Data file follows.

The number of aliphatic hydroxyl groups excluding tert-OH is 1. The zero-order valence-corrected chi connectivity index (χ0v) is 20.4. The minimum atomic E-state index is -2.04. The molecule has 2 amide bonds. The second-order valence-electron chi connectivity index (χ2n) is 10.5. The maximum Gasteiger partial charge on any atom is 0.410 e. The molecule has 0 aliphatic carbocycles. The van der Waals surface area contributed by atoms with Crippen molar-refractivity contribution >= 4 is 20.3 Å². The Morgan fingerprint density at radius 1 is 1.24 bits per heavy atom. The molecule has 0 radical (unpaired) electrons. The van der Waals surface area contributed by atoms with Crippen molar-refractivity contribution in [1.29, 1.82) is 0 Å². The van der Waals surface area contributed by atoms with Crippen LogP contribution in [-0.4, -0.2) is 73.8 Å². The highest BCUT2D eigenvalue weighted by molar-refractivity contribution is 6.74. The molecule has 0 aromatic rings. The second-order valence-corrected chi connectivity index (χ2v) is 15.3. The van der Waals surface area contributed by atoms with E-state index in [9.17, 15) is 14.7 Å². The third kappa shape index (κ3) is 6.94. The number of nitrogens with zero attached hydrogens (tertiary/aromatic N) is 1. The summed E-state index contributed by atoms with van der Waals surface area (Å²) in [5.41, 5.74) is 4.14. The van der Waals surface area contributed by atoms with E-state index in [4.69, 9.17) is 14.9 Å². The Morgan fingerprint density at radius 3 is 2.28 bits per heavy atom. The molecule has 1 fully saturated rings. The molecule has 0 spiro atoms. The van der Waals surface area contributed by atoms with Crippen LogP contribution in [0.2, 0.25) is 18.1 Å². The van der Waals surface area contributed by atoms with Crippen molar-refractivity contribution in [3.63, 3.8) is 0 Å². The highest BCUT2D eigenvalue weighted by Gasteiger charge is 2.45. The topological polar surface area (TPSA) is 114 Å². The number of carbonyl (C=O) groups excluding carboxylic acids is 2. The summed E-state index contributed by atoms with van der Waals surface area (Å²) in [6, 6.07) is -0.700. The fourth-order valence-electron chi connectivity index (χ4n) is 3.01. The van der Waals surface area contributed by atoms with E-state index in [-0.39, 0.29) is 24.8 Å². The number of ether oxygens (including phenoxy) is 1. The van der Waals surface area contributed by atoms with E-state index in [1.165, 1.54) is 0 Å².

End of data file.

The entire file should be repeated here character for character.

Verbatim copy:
The number of aliphatic hydroxyl groups excluding tert-OH is 1. The zero-order valence-corrected chi connectivity index (χ0v) is 20.4. The minimum atomic E-state index is -2.04. The molecule has 2 amide bonds. The second-order valence-electron chi connectivity index (χ2n) is 10.5. The maximum Gasteiger partial charge on any atom is 0.410 e. The molecule has 0 aliphatic carbocycles. The van der Waals surface area contributed by atoms with Crippen molar-refractivity contribution >= 4 is 20.3 Å². The Morgan fingerprint density at radius 1 is 1.24 bits per heavy atom. The molecule has 0 radical (unpaired) electrons. The van der Waals surface area contributed by atoms with Crippen molar-refractivity contribution in [1.29, 1.82) is 0 Å². The van der Waals surface area contributed by atoms with Crippen LogP contribution in [-0.4, -0.2) is 73.8 Å². The highest BCUT2D eigenvalue weighted by molar-refractivity contribution is 6.74. The molecule has 0 aromatic rings. The second-order valence-corrected chi connectivity index (χ2v) is 15.3. The van der Waals surface area contributed by atoms with E-state index in [9.17, 15) is 14.7 Å². The third kappa shape index (κ3) is 6.94. The number of nitrogens with zero attached hydrogens (tertiary/aromatic N) is 1. The summed E-state index contributed by atoms with van der Waals surface area (Å²) in [5.41, 5.74) is 4.14. The van der Waals surface area contributed by atoms with E-state index in [4.69, 9.17) is 14.9 Å². The Morgan fingerprint density at radius 3 is 2.28 bits per heavy atom. The molecule has 1 fully saturated rings. The molecule has 0 spiro atoms. The van der Waals surface area contributed by atoms with Crippen LogP contribution in [0.2, 0.25) is 18.1 Å². The van der Waals surface area contributed by atoms with Crippen molar-refractivity contribution in [3.63, 3.8) is 0 Å². The highest BCUT2D eigenvalue weighted by Gasteiger charge is 2.45. The topological polar surface area (TPSA) is 114 Å². The number of carbonyl (C=O) groups excluding carboxylic acids is 2. The summed E-state index contributed by atoms with van der Waals surface area (Å²) in [6, 6.07) is -0.700. The fourth-order valence-electron chi connectivity index (χ4n) is 3.01. The van der Waals surface area contributed by atoms with E-state index in [-0.39, 0.29) is 24.8 Å². The number of ether oxygens (including phenoxy) is 1. The van der Waals surface area contributed by atoms with E-state index in [1.165, 1.54) is 0 Å².